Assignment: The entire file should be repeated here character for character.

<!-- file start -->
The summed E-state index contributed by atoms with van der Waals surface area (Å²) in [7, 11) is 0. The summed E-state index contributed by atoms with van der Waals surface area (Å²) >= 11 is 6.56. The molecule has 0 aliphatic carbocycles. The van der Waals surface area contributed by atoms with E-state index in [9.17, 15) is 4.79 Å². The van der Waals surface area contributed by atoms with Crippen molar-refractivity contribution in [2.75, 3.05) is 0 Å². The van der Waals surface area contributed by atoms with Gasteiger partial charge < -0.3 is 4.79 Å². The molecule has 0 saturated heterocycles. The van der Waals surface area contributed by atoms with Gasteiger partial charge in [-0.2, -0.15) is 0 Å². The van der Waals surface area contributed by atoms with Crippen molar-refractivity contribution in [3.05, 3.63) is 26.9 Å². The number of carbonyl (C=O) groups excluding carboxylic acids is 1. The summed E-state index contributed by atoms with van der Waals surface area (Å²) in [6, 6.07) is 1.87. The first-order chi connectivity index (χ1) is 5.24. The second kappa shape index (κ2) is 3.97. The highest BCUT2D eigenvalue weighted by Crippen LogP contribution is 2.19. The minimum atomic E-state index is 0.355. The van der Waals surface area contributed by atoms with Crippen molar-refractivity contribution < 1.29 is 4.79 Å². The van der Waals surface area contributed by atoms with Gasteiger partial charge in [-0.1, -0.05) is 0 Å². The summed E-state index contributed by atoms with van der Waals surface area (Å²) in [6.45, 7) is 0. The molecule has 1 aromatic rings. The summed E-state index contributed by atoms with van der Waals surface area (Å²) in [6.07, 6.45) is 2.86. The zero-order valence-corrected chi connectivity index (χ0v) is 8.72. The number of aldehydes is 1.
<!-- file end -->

The summed E-state index contributed by atoms with van der Waals surface area (Å²) in [7, 11) is 0. The summed E-state index contributed by atoms with van der Waals surface area (Å²) >= 11 is 6.56. The molecule has 0 aliphatic carbocycles. The van der Waals surface area contributed by atoms with E-state index in [9.17, 15) is 4.79 Å². The van der Waals surface area contributed by atoms with Crippen molar-refractivity contribution in [2.75, 3.05) is 0 Å². The van der Waals surface area contributed by atoms with Gasteiger partial charge < -0.3 is 4.79 Å². The molecule has 0 saturated heterocycles. The van der Waals surface area contributed by atoms with Gasteiger partial charge in [-0.2, -0.15) is 0 Å². The van der Waals surface area contributed by atoms with Crippen molar-refractivity contribution in [3.05, 3.63) is 26.9 Å². The number of carbonyl (C=O) groups excluding carboxylic acids is 1. The summed E-state index contributed by atoms with van der Waals surface area (Å²) in [6, 6.07) is 1.87. The first-order chi connectivity index (χ1) is 5.24. The second kappa shape index (κ2) is 3.97. The highest BCUT2D eigenvalue weighted by Crippen LogP contribution is 2.19. The minimum atomic E-state index is 0.355. The van der Waals surface area contributed by atoms with Crippen molar-refractivity contribution < 1.29 is 4.79 Å². The van der Waals surface area contributed by atoms with Gasteiger partial charge in [-0.1, -0.05) is 0 Å². The summed E-state index contributed by atoms with van der Waals surface area (Å²) in [6.45, 7) is 0. The molecule has 1 aromatic rings. The summed E-state index contributed by atoms with van der Waals surface area (Å²) in [6.07, 6.45) is 2.86. The zero-order valence-corrected chi connectivity index (χ0v) is 8.72. The number of aldehydes is 1.